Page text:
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Future landscapes in south-eastern australia: The role of protected areas and biolinks in adaptation to climate change

journal contribution
posted on 2008-01-01, 00:00 authored by I Mansergh, D Cheal, James FitzsimonsJames Fitzsimons
The extent and rapidity of global climate change is the major novel threatening process to biodiversity in the 21st century. Globally, numerous studies suggest movement of biota to higher latitudes and altitudes with increasing empirical evidence emerging. As biota responds to the direct and consequent effects of climate change the potential to profoundly affect natural systems (including the reserve system) of south-eastern Australia is becoming evident. Climate change is projected to accelerate major environmental drivers such as drought, fire and flood regimes. Is the reserve system sufficient for biodiversity conservation under a changing climate? Australia is topographically flat, biologically mega-diverse with high species endemism, and has the driest and most variable climate of any inhabited continent. Whilst the north-south orientation and altitude gradient of eastern Australia's forests and woodlands provides some resilience to projected climatic change, this has been eroded since European settlement, particularly in the cool-moist Bassian zone of the south-east. Following settlement, massive land-use change for agriculture and forestry caused widespread loss and fragmentation of habitats; becoming geriatric in agricultural landscapes and artificially young in forests. The reserve system persists as an archipelago of ecological islands surrounded by land uses of varying compatibility with conservation and vulnerable to global warming. The capacity for biota to adapt is limited by habitat availability. The extinction risk is exacerbated. Re-examination of earlier analysis of ecological connectivity through biolink zones confirms biolinks as an appropriate risk management response within a broader suite of measures. Areas not currently in the reserve system may be critical to the value and ecological function of biological assets of the reserve system as these assets change. Ecological need and the rise of ecosystem services, combined with changing socio-economic drivers of land-use and social values that supported the expansion of the reserve system, all suggest biolink zones represent a new, necessary and viable multi-functional landscape. This paper explores some of the key ecological elements for restoration within biolink zones (and landscapes at large) particularly through currently agricultural landscapes. © 2008 Taylor & Francis Group, LLC.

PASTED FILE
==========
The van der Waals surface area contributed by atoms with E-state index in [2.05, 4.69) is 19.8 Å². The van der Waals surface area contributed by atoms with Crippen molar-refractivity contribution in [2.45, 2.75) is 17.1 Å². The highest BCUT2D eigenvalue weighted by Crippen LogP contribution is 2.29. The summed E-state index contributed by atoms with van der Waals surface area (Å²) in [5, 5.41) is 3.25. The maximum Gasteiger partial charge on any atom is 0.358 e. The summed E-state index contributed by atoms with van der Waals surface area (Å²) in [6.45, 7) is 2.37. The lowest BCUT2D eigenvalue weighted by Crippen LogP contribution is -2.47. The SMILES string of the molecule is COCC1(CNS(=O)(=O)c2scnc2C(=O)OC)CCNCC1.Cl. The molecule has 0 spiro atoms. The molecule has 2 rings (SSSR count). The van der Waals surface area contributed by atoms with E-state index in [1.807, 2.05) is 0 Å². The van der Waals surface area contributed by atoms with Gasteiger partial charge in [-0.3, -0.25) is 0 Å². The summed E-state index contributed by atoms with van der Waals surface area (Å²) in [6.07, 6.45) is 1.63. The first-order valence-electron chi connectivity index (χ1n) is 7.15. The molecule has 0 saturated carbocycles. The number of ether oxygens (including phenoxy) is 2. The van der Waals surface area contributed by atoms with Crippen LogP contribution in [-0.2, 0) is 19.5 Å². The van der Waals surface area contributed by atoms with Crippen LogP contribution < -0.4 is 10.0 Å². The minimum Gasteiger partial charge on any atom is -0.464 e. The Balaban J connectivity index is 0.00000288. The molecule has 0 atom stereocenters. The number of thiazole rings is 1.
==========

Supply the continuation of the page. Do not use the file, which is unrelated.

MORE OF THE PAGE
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CN.1 Other journal article

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